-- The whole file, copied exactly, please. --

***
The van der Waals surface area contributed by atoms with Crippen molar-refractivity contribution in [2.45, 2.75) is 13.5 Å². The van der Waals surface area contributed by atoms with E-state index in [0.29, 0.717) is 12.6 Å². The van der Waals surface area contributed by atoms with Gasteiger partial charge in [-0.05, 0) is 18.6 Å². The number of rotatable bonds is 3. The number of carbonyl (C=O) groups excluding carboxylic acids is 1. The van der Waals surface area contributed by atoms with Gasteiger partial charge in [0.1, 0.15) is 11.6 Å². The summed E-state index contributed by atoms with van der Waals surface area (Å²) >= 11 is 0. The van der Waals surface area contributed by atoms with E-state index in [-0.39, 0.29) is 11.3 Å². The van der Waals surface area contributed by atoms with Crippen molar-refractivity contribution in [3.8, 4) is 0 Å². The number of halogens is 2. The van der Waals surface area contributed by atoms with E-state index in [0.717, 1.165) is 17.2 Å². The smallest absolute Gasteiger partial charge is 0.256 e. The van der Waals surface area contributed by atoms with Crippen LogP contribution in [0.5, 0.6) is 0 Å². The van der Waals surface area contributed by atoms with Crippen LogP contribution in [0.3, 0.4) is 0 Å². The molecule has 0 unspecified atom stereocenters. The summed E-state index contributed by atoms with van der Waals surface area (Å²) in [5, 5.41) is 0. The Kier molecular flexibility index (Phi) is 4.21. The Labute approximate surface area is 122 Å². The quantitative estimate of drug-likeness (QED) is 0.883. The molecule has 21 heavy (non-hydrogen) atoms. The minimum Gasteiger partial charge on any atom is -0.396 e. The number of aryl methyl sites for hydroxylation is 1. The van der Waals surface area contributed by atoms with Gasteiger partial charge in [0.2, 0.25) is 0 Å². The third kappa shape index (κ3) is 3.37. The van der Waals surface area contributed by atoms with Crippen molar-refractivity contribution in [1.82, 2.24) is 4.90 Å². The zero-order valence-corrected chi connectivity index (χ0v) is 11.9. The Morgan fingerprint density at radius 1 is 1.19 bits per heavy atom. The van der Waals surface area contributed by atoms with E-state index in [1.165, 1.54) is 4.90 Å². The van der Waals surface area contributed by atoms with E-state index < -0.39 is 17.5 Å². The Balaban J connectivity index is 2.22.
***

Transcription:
The van der Waals surface area contributed by atoms with Crippen molar-refractivity contribution in [2.45, 2.75) is 13.5 Å². The van der Waals surface area contributed by atoms with E-state index in [0.29, 0.717) is 12.6 Å². The van der Waals surface area contributed by atoms with Gasteiger partial charge in [-0.05, 0) is 18.6 Å². The number of rotatable bonds is 3. The number of carbonyl (C=O) groups excluding carboxylic acids is 1. The van der Waals surface area contributed by atoms with Gasteiger partial charge in [0.1, 0.15) is 11.6 Å². The summed E-state index contributed by atoms with van der Waals surface area (Å²) >= 11 is 0. The van der Waals surface area contributed by atoms with E-state index in [-0.39, 0.29) is 11.3 Å². The van der Waals surface area contributed by atoms with Crippen molar-refractivity contribution in [3.8, 4) is 0 Å². The number of halogens is 2. The van der Waals surface area contributed by atoms with E-state index in [0.717, 1.165) is 17.2 Å². The smallest absolute Gasteiger partial charge is 0.256 e. The van der Waals surface area contributed by atoms with Crippen LogP contribution in [0.5, 0.6) is 0 Å². The van der Waals surface area contributed by atoms with Crippen LogP contribution in [0.3, 0.4) is 0 Å². The molecule has 0 unspecified atom stereocenters. The summed E-state index contributed by atoms with van der Waals surface area (Å²) in [5, 5.41) is 0. The Kier molecular flexibility index (Phi) is 4.21. The Labute approximate surface area is 122 Å². The quantitative estimate of drug-likeness (QED) is 0.883. The molecule has 21 heavy (non-hydrogen) atoms. The minimum Gasteiger partial charge on any atom is -0.396 e. The number of aryl methyl sites for hydroxylation is 1. The van der Waals surface area contributed by atoms with Gasteiger partial charge in [0.2, 0.25) is 0 Å². The third kappa shape index (κ3) is 3.37. The van der Waals surface area contributed by atoms with Crippen molar-refractivity contribution in [1.82, 2.24) is 4.90 Å². The zero-order valence-corrected chi connectivity index (χ0v) is 11.9. The Morgan fingerprint density at radius 1 is 1.19 bits per heavy atom. The van der Waals surface area contributed by atoms with E-state index in [1.165, 1.54) is 4.90 Å². The van der Waals surface area contributed by atoms with E-state index < -0.39 is 17.5 Å². The Balaban J connectivity index is 2.22.